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  • Editing Team 18:12 on January 21, 2014 Permalink | Reply
    Tags: , QR code   

    Five UK Banks to Launch NFC and QR Payments 


    Five banks in the UK — the UK’s HSBC, First Direct, Nationwide, Santander and Metro Bank — are going to make NFC and QR code payments available next year to their 18 million UK customers. The payments use an online and in-store mobile payments service that integrates with the banks’ existing mobile apps.

    The banks have all signed up to use Zapp, a mobile payments startup which uses secure digital tokens, which means consumers don’t need to reveal any of their financial details to merchants during a transaction. It is also fully integrated into financial institutions’ mobile banking apps, enabling consumers to see their account balances and select from multiple accounts when they make a purchase.

    “Zapp will go to market with real scale offering simpler, more secure and efficient payments to millions of customers and businesses,” says chief executive Peter Keenan.

  • Editing Team 17:46 on December 17, 2013 Permalink | Reply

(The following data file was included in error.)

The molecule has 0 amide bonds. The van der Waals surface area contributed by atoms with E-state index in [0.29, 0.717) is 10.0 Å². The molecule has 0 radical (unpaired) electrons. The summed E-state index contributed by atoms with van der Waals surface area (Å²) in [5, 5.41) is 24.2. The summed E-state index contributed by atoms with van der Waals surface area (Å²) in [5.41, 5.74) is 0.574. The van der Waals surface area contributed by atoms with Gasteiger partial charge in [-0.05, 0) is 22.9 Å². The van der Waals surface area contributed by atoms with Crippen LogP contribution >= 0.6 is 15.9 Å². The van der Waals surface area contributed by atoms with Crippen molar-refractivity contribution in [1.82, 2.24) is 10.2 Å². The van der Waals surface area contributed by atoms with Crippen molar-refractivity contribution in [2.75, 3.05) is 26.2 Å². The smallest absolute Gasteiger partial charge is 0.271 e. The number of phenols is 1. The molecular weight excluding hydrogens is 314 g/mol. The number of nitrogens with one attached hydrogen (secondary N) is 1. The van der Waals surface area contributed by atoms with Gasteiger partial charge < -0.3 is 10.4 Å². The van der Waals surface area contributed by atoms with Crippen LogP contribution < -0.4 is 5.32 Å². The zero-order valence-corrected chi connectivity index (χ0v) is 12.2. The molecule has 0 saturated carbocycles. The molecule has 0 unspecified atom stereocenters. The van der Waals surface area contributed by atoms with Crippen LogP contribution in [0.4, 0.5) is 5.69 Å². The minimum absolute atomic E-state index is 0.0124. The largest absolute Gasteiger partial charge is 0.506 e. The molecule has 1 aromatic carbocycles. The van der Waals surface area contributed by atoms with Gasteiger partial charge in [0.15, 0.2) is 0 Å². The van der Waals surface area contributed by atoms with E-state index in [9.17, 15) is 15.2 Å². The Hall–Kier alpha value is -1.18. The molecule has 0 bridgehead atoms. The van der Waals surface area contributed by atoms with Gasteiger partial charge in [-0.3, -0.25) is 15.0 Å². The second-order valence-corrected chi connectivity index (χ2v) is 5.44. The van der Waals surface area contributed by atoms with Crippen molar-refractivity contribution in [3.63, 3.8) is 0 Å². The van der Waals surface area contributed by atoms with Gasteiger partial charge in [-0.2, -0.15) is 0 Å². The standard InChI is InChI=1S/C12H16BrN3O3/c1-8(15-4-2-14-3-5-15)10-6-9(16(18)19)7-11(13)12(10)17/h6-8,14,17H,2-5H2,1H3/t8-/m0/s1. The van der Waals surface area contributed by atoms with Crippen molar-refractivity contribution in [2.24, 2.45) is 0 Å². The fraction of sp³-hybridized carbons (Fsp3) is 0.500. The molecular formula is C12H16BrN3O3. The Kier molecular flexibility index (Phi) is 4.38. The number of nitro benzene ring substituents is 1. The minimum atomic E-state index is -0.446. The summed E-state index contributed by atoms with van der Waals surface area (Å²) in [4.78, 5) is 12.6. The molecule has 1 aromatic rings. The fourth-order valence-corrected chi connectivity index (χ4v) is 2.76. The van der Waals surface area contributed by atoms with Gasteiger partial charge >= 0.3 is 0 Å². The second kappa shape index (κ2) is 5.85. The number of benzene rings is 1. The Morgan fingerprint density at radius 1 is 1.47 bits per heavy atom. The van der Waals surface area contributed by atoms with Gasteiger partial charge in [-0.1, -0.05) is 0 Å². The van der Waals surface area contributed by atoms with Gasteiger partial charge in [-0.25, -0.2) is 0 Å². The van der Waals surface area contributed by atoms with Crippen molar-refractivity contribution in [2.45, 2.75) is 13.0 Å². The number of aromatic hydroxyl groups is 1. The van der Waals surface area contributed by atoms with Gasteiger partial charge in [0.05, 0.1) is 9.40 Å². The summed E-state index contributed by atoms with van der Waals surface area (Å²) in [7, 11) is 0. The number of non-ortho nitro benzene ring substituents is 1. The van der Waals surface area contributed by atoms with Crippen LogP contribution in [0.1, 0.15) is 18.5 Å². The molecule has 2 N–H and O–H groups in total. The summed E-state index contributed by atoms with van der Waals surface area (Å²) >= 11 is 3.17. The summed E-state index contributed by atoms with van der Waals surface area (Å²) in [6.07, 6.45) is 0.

Tags: QR code,   

    2D Barcode or RFID: Which is Better? 

    2D barcode or RFID? That may be the question many companies face when they go to upgrade their item-level product identification systems from 1D barcode.

    Compared with linear 1D codes, both 2D codes and RFID tags represent an enormous technological advance. But as each technology has its pros and cons, the choice is not easy to make. In the end, it usually comes down to the user’s intended application and the kind of information it needs to convey.

    RFID has an advantage over 2D in that it doesn’t require a line of sight for item visibility. With a barcode symbol, however, whether it is 1D or 2D, the scanner must be able to get a bead on the symbol in order to read it. But there is no such requirement with RFID tags — they convey information wirelessly to an interrogator via an antenna.

    Right now, RFID tags are primarily used to provide unique identification for items of fashion apparel or medications. In the case of pharmaceuticals, the tags are deployed to provide traceability, to guard against counterfeiting, and for brand protection, says Michael Liard, vice president at VDC Research. In the case of apparel, the tags are mostly used for inventory control and store visibility.

    Historically, the big impediment to wider adoption of RFID technology has been price — and that’s still the case today. According to the Automatic Identification and Data Capture team at the research firm Frost & Sullivan, so-called passive tags (which rely on an outside source for power) cost between $0.40 and $20 apiece, while active RFID tags (which contain a battery as a power source) go for between $10 and $50.